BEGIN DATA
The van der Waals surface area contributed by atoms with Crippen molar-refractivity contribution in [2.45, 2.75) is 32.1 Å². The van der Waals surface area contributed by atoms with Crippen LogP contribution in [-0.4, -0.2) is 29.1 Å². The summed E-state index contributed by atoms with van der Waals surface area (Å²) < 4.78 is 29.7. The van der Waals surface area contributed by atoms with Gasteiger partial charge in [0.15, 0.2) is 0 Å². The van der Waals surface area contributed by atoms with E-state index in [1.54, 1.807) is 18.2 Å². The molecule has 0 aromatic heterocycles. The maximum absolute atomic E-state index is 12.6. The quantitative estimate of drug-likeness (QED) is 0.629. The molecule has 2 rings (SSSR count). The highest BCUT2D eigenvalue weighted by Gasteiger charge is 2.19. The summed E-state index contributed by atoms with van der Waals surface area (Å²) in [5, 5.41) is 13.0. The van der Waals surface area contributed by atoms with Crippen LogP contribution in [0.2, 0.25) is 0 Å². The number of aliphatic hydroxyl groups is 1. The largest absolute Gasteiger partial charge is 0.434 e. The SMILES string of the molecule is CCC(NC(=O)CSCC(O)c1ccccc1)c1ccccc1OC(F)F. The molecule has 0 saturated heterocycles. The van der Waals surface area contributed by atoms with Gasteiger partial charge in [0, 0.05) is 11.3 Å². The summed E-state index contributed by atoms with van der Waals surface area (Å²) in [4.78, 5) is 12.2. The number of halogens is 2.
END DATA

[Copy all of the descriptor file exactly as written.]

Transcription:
The van der Waals surface area contributed by atoms with Crippen molar-refractivity contribution in [2.45, 2.75) is 32.1 Å². The van der Waals surface area contributed by atoms with Crippen LogP contribution in [-0.4, -0.2) is 29.1 Å². The summed E-state index contributed by atoms with van der Waals surface area (Å²) < 4.78 is 29.7. The van der Waals surface area contributed by atoms with Gasteiger partial charge in [0.15, 0.2) is 0 Å². The van der Waals surface area contributed by atoms with E-state index in [1.54, 1.807) is 18.2 Å². The molecule has 0 aromatic heterocycles. The maximum absolute atomic E-state index is 12.6. The quantitative estimate of drug-likeness (QED) is 0.629. The molecule has 2 rings (SSSR count). The highest BCUT2D eigenvalue weighted by Gasteiger charge is 2.19. The summed E-state index contributed by atoms with van der Waals surface area (Å²) in [5, 5.41) is 13.0. The van der Waals surface area contributed by atoms with Crippen LogP contribution in [0.2, 0.25) is 0 Å². The number of aliphatic hydroxyl groups is 1. The largest absolute Gasteiger partial charge is 0.434 e. The SMILES string of the molecule is CCC(NC(=O)CSCC(O)c1ccccc1)c1ccccc1OC(F)F. The molecule has 0 saturated heterocycles. The van der Waals surface area contributed by atoms with Gasteiger partial charge in [0, 0.05) is 11.3 Å². The summed E-state index contributed by atoms with van der Waals surface area (Å²) in [4.78, 5) is 12.2. The number of halogens is 2.